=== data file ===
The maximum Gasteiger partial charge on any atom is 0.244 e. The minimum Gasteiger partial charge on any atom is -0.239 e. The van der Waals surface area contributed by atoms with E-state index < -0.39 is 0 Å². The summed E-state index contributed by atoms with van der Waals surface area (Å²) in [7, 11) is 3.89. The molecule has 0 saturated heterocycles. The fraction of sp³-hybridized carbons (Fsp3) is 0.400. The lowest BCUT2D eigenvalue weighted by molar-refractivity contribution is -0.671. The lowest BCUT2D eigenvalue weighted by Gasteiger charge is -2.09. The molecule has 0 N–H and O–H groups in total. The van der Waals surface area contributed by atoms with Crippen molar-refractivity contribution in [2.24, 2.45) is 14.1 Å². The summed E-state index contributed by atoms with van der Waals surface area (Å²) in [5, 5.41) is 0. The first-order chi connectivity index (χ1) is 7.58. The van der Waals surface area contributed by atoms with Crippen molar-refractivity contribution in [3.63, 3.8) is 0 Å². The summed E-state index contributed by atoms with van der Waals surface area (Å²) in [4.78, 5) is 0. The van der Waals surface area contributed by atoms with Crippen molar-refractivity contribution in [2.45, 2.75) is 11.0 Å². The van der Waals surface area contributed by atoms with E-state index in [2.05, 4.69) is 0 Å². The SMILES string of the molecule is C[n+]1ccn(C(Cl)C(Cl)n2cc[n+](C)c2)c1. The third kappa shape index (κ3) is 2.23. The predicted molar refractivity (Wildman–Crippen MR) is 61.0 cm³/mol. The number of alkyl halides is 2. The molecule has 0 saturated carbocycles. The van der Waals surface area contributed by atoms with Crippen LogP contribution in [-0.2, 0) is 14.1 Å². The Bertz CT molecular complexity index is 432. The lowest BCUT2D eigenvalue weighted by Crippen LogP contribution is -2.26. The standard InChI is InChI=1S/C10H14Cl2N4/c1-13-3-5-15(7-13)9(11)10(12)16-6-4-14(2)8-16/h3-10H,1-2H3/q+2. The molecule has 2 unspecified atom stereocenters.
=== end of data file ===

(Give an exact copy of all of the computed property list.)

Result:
The maximum Gasteiger partial charge on any atom is 0.244 e. The minimum Gasteiger partial charge on any atom is -0.239 e. The van der Waals surface area contributed by atoms with E-state index < -0.39 is 0 Å². The summed E-state index contributed by atoms with van der Waals surface area (Å²) in [7, 11) is 3.89. The molecule has 0 saturated heterocycles. The fraction of sp³-hybridized carbons (Fsp3) is 0.400. The lowest BCUT2D eigenvalue weighted by molar-refractivity contribution is -0.671. The lowest BCUT2D eigenvalue weighted by Gasteiger charge is -2.09. The molecule has 0 N–H and O–H groups in total. The van der Waals surface area contributed by atoms with Crippen molar-refractivity contribution in [2.24, 2.45) is 14.1 Å². The summed E-state index contributed by atoms with van der Waals surface area (Å²) in [5, 5.41) is 0. The first-order chi connectivity index (χ1) is 7.58. The van der Waals surface area contributed by atoms with Crippen molar-refractivity contribution in [3.63, 3.8) is 0 Å². The summed E-state index contributed by atoms with van der Waals surface area (Å²) in [4.78, 5) is 0. The van der Waals surface area contributed by atoms with Crippen molar-refractivity contribution in [2.45, 2.75) is 11.0 Å². The van der Waals surface area contributed by atoms with E-state index in [2.05, 4.69) is 0 Å². The SMILES string of the molecule is C[n+]1ccn(C(Cl)C(Cl)n2cc[n+](C)c2)c1. The third kappa shape index (κ3) is 2.23. The predicted molar refractivity (Wildman–Crippen MR) is 61.0 cm³/mol. The number of alkyl halides is 2. The molecule has 0 saturated carbocycles. The van der Waals surface area contributed by atoms with Crippen LogP contribution in [-0.2, 0) is 14.1 Å². The Bertz CT molecular complexity index is 432. The lowest BCUT2D eigenvalue weighted by Crippen LogP contribution is -2.26. The standard InChI is InChI=1S/C10H14Cl2N4/c1-13-3-5-15(7-13)9(11)10(12)16-6-4-14(2)8-16/h3-10H,1-2H3/q+2. The molecule has 2 unspecified atom stereocenters.